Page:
Stretches of beach along the coasts provide numerous recreational opportunities for millions of people. Boating, fishing, swimming, walking and sunbathing are among the numerous activities enjoyed by beachgoers.
The beach provides a unique habitat for a variety of plants and animals. Most of migratory waterfowl depend on coastal beaches during their life span. Dune vegetation provides nesting areas for several kinds of birds and animals.
In the hot, wet climate of the tropics, mangrove trees dominate estuarine / lagoonal beaches. In the harsher climate, beaches are dominated by a few species of hardy grasses and bushes that can withstand strong winds and intense summer sun.
People using near-shore waters can have an adverse impact on aquatic resources. It can result from activities occurring on the beach itself or from points within the coastal watershed that drain to an area of the beach. Marine debris, such as litter left on the beach after a picnic, is an example of a local impact.
The near-shore is defined as an indefinite zone extending seaward from the shoreline well beyond the breaker zone. It defines the area where the current system is caused primarily by wave action. Marine debris is trash floating on the ocean or washed up on beaches. It comes from many sources, including beachgoers, improper disposal of trash on land, storm water runoff to rivers and streams, ships and other vessels, and offshore oil and gas platforms.
Water pollution that affects our beaches comes from many sources, some close to the ocean and some very far away. Due to gravity, all water flows downhill through a watershed and picks up pollutants from the land along the way.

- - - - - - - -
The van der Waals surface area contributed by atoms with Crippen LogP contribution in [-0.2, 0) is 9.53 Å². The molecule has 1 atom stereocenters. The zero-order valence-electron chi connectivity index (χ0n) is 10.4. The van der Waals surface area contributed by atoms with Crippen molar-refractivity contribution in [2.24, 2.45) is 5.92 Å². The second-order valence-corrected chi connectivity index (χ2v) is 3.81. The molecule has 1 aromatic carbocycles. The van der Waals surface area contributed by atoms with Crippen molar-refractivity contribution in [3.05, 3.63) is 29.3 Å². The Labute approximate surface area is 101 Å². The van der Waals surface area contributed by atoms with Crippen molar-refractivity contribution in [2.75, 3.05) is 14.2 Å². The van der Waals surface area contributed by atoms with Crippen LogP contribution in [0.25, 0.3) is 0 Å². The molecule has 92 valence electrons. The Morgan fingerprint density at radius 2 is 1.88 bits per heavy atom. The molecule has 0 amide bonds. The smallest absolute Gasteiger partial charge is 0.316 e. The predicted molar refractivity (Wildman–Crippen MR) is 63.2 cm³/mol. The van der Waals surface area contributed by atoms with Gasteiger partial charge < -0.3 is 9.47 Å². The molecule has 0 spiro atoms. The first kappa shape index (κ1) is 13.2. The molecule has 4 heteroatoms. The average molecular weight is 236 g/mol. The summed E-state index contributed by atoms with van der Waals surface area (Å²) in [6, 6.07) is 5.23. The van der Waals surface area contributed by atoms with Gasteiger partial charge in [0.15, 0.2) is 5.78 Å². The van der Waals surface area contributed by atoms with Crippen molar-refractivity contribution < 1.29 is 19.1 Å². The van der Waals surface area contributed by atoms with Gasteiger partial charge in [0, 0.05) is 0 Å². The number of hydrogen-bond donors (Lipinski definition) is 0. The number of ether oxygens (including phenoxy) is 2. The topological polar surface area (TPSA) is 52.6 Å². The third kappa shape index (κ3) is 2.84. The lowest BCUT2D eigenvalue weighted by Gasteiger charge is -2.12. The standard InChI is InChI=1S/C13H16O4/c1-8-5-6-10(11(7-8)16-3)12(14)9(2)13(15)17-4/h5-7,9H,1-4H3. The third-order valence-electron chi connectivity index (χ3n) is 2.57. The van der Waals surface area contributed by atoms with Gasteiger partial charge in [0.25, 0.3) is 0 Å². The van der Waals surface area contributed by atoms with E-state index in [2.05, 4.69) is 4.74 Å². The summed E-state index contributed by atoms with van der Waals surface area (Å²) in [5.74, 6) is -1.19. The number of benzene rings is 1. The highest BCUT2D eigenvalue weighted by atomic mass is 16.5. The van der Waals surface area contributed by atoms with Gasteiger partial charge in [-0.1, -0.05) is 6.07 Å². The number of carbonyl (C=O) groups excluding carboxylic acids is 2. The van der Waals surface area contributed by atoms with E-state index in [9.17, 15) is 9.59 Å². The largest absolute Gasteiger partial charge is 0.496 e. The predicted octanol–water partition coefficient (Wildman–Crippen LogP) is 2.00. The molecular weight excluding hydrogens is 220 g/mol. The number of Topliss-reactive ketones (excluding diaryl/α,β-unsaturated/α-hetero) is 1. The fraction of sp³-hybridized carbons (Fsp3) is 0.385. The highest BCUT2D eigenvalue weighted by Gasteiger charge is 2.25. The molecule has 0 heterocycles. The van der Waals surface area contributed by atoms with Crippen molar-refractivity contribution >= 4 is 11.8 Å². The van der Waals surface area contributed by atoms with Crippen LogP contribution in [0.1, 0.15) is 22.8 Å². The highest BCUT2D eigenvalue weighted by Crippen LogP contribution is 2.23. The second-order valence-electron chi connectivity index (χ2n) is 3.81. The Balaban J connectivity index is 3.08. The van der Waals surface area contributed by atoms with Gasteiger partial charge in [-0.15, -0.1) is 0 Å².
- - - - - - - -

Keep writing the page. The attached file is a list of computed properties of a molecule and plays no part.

A watershed refers to a combination of streams, rivers, bays, and estuaries that water flows through to eventually reach the ocean. In addition to the pollutants picked up from land, wastes discharged into local waterways also eventually reach the ocean.
Pollution of coastal environments threatens the use of beaches as an economic, recreational, and aesthetic resource. Water quality problems and debris not only harm the sensitive aquatic habitat in the near-shore waters but are aesthetically displeasing as well.
Some typical impacts from activities farther up in the watershed include poor water quality from excessive nutrients and from litter washed into storm drains.
Sewage discharged from vessels can also be visually repulsive and decreases the use of water-bodies for contact sports, such as swimming, water skiing, and snorkeling.
Water sports in or ingesting waters contaminated with microorganisms (pathogens) can result in human health problems such as sore throat, gastroenteritis, or even meningitis or encephalitis.
In addition, sewage released in the vicinity of shellfish beds pose a public health problem. Because shellfish are filter feeders, they concentrate the pathogens in their tissue, thereby causing the shellfish to be unsafe for human consumption.
The most notable diseases potentially transmitted by the ingestion of shellfish contaminated with the pathogens are gastroenteritis, dysentery, infectious hepatitis, and typhoid fever.